The formation of the bench is as important as resolving the controversy. In the Elahi case, the Chief Justice made a three-judge bench, including himself and the two judges who agreed with him in the Reference by the President case, thus getting rid of any possible dissent. (Since then, one dissenting judge has retired, and the other was not recruited to the bench).
The government, consisting of numerous political parties, requested that a full court should hear the Elahi case as defection under Article 63A has far-reaching political consequences. However, the Chief Justice rejected the idea of expanding the bench.
After a two-day hearing, the three-judge bench decided that the parliamentary party rather than the Party Head has the authority to issue directions. Therefore, the ten legislators voting for Elahi had not defected, and their votes must be counted. Accordingly, the Court removed CM Sharif.
A political storm is brewing against the Chief Justice for “bench-fixing.” Even though the three judges are highly qualified on constitutional matters and their reasoning in prior constitutional cases has been excellent, supported with defensible, though somewhat inconsistent, textual reading of the constitution.
Unfortunately, the Chief Justice has undermined the Court’s credibility by creating a perception that the judges are engaged in political engineering, as the same three judges out of 17 whom the Chief Justice selects are at the forefront in deciding a majority of politically controversial issues.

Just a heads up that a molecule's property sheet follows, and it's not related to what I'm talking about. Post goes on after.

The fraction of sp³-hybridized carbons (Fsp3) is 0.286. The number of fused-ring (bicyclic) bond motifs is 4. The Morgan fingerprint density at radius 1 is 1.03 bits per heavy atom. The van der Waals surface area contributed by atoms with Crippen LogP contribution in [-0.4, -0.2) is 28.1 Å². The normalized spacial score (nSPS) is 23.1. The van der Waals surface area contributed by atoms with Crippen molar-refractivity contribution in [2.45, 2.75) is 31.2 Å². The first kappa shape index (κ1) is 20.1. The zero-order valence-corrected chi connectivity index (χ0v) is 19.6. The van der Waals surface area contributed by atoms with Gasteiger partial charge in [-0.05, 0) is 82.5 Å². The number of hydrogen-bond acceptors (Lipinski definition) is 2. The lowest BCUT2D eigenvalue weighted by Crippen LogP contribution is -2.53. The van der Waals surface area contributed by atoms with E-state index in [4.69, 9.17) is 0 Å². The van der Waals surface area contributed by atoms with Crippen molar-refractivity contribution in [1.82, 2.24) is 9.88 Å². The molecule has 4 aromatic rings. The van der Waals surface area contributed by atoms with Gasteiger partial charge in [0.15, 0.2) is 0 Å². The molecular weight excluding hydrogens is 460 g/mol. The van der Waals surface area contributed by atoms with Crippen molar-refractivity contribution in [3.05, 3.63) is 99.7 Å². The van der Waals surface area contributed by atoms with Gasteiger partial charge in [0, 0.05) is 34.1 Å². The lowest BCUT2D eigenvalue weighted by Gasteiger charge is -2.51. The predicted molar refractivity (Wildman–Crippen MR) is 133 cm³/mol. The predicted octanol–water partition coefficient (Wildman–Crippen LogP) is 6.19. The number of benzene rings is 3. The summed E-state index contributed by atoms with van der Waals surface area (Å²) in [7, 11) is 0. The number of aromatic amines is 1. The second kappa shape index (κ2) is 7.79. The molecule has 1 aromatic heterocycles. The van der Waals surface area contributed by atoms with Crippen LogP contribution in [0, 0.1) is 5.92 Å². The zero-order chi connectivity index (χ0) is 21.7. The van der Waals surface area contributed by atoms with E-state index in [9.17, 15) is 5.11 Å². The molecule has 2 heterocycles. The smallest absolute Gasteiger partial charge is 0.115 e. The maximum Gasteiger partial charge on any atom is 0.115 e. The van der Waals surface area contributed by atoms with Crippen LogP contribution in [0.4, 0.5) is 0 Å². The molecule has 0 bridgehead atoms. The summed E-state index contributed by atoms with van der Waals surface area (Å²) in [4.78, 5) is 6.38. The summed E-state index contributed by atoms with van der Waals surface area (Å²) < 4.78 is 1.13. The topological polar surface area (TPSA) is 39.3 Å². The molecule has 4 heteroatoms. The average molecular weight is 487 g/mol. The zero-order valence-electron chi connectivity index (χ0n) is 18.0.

No court can please all litigants, much less political parties with conflicting interests. However, the perception of “bench-fixing” was easily avoidable if the Chief Justice had expanded the panel to include more, if not all, judges. The Chief Justice should consider devising a system under which judges are assigned to benches at random. Unfortunately, even a random bench assignment is prone to unsatisfactory outcomes. A better solution requires that a full court resolve politically charged constitutional controversies.
Ali Khan is the founder of Legal Scholar Academy and an Emeritus Professor of Law at the Washburn University School of Law in Topeka, Kansas. He has written numerous scholarly articles and commentaries on constitutional law. In addition, he has regularly contributed to JURIST since 2001. He welcomes comments at firstname.lastname@example.org
Opinions expressed in JURIST Commentary are the sole responsibility of the author and do not necessarily reflect the views of JURIST's editors, staff, donors or the University of Pittsburgh.